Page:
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SCiFi Foods burger made with cultivated and plant-based meats. Image credit: SCiFi Foods

BREAKING: SCiFi Foods bags $22m in a16z-led round to bring hybrid alt beef burgers to market faster

June 8, 2022

US-based alternative meat startup Artemys Foods has rebranded to SCiFi Foods, officially emerging from stealth mode, and has closed a $22 million Series A round led by leading global VC Andreessen Horowitz.

The round, which will finance continued R&D on the company’s forthcoming cultivated beef burgers, was also backed by angel investor Peter Rahal — co-founder and former CEO of RXBar — as well as several other undisclosed angel investors.

How it works:

SCiFi’s strategy for developing and eventually commercializing cultivated meat has two key components: blending cultivated and plant-based meats and introducing a CRISPR-based gene editing process to the beef cells to make them proliferate more easily outside the cow, according to company co-founder and CEO Joshua Marsh.

  • The company takes a “blended” approach to cultivated meat, wherein its first product, a burger, will be a mix of plant-based meat and cultivated beef cells. “Cultivated meat cells bring in the protein, the fats responsible for the flavor and the experience of meat,” says Marsh. Plant-based components make it faster and cheaper to get to market.
  • Because SCiFi only leverages cultivated meat elements for flavoring, the startup can bypass expensive, time-consuming steps like tissue engineering, scaffolding, or 3D-printing, which are required for more structured types of cultivated meat. (Think whole-cut steaks, for example.)
  • SCiFi is also bioengineering beef cells using CRISPR technologies. Without divulging too much about the actual process, Marsh says the process can shift the behavior of cells and enable them to grow at larger scale for a lower cost.
  • “We’re able to go in with tools like CRISPR and make these very tiny changes: delete a single base pair of DNA, turn the gene off, etc,” he explains. “That’s sufficient to shift the behavior of the cells, often in a small way, to make them more amenable to growing in a big bioreactor instead of a cow.”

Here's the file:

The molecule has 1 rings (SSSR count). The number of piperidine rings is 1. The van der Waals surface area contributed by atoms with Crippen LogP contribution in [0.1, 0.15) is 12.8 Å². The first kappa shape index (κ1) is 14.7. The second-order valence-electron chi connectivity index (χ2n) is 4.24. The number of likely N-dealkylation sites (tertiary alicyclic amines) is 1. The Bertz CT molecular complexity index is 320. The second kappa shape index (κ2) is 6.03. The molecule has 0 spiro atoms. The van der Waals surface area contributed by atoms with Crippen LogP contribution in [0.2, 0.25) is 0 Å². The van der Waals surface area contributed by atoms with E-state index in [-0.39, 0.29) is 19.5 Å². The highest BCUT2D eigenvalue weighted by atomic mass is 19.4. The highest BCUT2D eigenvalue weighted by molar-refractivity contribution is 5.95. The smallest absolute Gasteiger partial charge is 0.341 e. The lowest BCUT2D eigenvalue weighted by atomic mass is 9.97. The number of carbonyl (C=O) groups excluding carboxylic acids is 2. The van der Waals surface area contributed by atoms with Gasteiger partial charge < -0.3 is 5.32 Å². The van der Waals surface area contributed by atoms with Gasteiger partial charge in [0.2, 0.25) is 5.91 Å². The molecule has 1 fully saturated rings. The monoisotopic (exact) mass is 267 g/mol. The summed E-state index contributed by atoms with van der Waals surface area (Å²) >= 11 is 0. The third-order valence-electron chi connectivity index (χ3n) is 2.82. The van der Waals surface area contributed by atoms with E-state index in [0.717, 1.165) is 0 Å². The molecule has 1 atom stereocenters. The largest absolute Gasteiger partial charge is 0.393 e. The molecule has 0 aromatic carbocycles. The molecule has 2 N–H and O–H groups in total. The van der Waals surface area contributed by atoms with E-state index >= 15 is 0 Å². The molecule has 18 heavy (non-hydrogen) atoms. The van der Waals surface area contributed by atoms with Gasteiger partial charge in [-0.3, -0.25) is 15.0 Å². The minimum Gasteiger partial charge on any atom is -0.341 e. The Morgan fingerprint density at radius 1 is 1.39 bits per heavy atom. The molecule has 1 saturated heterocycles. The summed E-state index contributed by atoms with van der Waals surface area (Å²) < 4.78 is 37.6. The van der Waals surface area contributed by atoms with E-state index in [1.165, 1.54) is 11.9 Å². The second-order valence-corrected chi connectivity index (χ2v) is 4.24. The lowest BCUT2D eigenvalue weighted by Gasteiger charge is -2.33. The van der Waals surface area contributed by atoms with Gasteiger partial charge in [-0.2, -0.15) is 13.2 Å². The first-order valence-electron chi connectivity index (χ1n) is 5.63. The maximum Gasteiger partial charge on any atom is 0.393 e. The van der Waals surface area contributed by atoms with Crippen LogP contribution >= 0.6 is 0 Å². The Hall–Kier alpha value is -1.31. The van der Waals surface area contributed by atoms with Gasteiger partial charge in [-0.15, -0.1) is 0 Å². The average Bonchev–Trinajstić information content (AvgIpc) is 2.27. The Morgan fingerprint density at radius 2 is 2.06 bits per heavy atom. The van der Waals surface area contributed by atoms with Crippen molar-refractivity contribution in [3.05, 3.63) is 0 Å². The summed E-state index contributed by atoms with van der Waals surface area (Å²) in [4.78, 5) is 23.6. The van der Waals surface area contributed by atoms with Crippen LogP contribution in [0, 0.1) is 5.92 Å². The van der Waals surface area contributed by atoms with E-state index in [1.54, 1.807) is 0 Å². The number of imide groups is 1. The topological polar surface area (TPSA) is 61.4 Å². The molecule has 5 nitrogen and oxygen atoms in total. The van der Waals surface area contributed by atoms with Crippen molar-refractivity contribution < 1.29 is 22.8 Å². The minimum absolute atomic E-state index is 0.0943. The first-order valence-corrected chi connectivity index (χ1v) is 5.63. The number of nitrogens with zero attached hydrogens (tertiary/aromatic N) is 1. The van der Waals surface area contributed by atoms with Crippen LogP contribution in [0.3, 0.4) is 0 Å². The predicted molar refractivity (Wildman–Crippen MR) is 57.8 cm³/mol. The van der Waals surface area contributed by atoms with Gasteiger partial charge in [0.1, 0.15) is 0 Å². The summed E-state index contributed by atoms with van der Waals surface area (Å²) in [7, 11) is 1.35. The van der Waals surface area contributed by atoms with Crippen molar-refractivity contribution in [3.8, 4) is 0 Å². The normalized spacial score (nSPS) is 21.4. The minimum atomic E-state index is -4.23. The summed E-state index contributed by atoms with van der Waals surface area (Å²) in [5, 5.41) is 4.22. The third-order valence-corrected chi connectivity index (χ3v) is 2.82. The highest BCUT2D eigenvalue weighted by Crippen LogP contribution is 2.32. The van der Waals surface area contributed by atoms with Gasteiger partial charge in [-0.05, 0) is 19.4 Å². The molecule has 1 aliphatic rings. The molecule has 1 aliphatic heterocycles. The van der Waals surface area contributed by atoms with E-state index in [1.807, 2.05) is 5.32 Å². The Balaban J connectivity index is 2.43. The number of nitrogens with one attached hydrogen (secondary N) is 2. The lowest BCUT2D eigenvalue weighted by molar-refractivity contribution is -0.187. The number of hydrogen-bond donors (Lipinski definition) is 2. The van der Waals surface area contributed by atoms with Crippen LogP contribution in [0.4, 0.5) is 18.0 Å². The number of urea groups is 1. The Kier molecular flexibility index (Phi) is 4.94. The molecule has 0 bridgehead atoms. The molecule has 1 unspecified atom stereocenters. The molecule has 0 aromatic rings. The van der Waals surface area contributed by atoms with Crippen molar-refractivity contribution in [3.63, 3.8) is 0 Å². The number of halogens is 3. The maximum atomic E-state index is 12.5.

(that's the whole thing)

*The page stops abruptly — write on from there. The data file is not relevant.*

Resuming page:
• Thanks to CRISPR technologies, the resulting product is purely beef DNA without traditional genetic modification.

Why it matters:

Beef is one of the biggest offenders when it comes to food production and climate change. It’s also one of the most in-demand meats around the globe and particularly in the US, where beef consumption per capita remains higher than almost any other country in the world. Thanks to inflation, many consumers are also shifting towards lower quality, value cuts of meat such as ground beef.

Theoretically, all of this combined would add up to a wide open opportunity for companies hoping to develop cultivated beef analogues. Marsh argues this is not the case right now in the current cultivated meat industry.

“Everyone’s going to chicken,” he says. “At least from our understanding, cells for ground chicken products can be manufactured in bioreactors without the need for genetic engineering.”

He says no one has yet been able to do the same for beef, at least not in a way that would be cost effective.

Mosa Meat, for example, unveiled the world’s first cultivated beef burger in 2013 to the cool tune of $300,000 per patty; the company has since brought down that cost but has yet to release an actual product due to regulatory requirements and “scientific unknowns.”

Regulatory requirements aside, Marsh believes that SCiFi’s bioengineering process combined with the company’s blended approach to burgers will allow it to get to market faster at a more affordable price point.

“We see this as the missing link to be able to solve some of these big challenges of manufacturing cultivated meat at epic scale and [at] a cost which actually makes it affordable as a food product,” he says.

What’s next for SCiFi Foods

The Series A funding will primarily go towards R&D as well as marketing strategies and new hires.

  • All of these efforts are in preparation for submitting something to regulators. The company gave no timeframe for that process, with Marsh only saying SCiFi is currently “very engaged with regulators.”
  • The company has not yet specified a time for when its products will reach consumers. SCiFi plans to build a pilot facility as part of the build up to commercialization.   

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